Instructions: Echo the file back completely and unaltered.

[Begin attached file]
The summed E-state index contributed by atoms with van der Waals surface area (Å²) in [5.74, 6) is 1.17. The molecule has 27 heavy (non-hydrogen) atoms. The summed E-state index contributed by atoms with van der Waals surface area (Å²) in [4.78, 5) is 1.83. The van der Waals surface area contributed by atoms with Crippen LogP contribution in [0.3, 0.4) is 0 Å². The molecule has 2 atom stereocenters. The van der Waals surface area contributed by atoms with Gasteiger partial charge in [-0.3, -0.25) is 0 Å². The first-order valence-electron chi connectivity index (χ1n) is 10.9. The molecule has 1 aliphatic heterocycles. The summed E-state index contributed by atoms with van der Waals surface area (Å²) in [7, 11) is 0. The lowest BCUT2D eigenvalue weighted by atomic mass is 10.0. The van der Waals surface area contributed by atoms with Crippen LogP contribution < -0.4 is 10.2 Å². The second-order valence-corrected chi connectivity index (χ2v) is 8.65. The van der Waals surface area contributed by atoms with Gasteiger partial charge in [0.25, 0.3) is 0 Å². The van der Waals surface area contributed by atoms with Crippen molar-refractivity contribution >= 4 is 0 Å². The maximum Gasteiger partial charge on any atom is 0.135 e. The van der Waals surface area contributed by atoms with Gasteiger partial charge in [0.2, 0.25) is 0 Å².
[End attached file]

The summed E-state index contributed by atoms with van der Waals surface area (Å²) in [5.74, 6) is 1.17. The molecule has 27 heavy (non-hydrogen) atoms. The summed E-state index contributed by atoms with van der Waals surface area (Å²) in [4.78, 5) is 1.83. The van der Waals surface area contributed by atoms with Crippen LogP contribution in [0.3, 0.4) is 0 Å². The molecule has 2 atom stereocenters. The van der Waals surface area contributed by atoms with Gasteiger partial charge in [-0.3, -0.25) is 0 Å². The first-order valence-electron chi connectivity index (χ1n) is 10.9. The molecule has 1 aliphatic heterocycles. The summed E-state index contributed by atoms with van der Waals surface area (Å²) in [7, 11) is 0. The lowest BCUT2D eigenvalue weighted by atomic mass is 10.0. The van der Waals surface area contributed by atoms with Crippen LogP contribution < -0.4 is 10.2 Å². The second-order valence-corrected chi connectivity index (χ2v) is 8.65. The van der Waals surface area contributed by atoms with Gasteiger partial charge in [0.25, 0.3) is 0 Å². The van der Waals surface area contributed by atoms with Crippen molar-refractivity contribution >= 4 is 0 Å². The maximum Gasteiger partial charge on any atom is 0.135 e. The van der Waals surface area contributed by atoms with Gasteiger partial charge in [0.2, 0.25) is 0 Å².